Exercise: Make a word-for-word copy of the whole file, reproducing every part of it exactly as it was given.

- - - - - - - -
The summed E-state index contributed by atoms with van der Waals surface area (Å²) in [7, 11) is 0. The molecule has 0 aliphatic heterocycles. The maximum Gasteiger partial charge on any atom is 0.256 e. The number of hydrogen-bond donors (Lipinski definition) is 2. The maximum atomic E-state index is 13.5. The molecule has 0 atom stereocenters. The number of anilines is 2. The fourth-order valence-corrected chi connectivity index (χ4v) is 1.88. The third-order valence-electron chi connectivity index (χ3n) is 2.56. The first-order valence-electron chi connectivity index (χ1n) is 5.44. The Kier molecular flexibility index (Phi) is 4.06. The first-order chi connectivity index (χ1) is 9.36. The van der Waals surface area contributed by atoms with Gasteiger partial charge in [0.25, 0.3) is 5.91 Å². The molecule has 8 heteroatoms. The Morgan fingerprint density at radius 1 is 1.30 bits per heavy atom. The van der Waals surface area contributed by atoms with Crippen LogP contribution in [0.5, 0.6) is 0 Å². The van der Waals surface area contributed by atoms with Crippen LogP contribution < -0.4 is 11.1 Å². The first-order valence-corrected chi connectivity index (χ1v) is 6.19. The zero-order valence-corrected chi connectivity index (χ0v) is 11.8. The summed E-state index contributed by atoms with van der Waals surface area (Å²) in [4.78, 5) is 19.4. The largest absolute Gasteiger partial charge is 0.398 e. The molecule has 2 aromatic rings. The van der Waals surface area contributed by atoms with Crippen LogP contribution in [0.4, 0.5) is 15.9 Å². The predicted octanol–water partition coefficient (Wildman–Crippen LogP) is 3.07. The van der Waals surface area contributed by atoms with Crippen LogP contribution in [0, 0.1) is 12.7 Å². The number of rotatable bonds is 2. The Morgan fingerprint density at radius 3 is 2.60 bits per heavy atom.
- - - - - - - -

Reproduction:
The summed E-state index contributed by atoms with van der Waals surface area (Å²) in [7, 11) is 0. The molecule has 0 aliphatic heterocycles. The maximum Gasteiger partial charge on any atom is 0.256 e. The number of hydrogen-bond donors (Lipinski definition) is 2. The maximum atomic E-state index is 13.5. The molecule has 0 atom stereocenters. The number of anilines is 2. The fourth-order valence-corrected chi connectivity index (χ4v) is 1.88. The third-order valence-electron chi connectivity index (χ3n) is 2.56. The first-order valence-electron chi connectivity index (χ1n) is 5.44. The Kier molecular flexibility index (Phi) is 4.06. The first-order chi connectivity index (χ1) is 9.36. The van der Waals surface area contributed by atoms with Gasteiger partial charge in [0.25, 0.3) is 5.91 Å². The molecule has 8 heteroatoms. The Morgan fingerprint density at radius 1 is 1.30 bits per heavy atom. The van der Waals surface area contributed by atoms with Crippen LogP contribution in [0.5, 0.6) is 0 Å². The van der Waals surface area contributed by atoms with Crippen LogP contribution < -0.4 is 11.1 Å². The first-order valence-corrected chi connectivity index (χ1v) is 6.19. The zero-order valence-corrected chi connectivity index (χ0v) is 11.8. The summed E-state index contributed by atoms with van der Waals surface area (Å²) in [4.78, 5) is 19.4. The largest absolute Gasteiger partial charge is 0.398 e. The molecule has 2 aromatic rings. The van der Waals surface area contributed by atoms with Crippen LogP contribution in [0.4, 0.5) is 15.9 Å². The predicted octanol–water partition coefficient (Wildman–Crippen LogP) is 3.07. The van der Waals surface area contributed by atoms with Crippen LogP contribution in [0, 0.1) is 12.7 Å². The number of rotatable bonds is 2. The Morgan fingerprint density at radius 3 is 2.60 bits per heavy atom.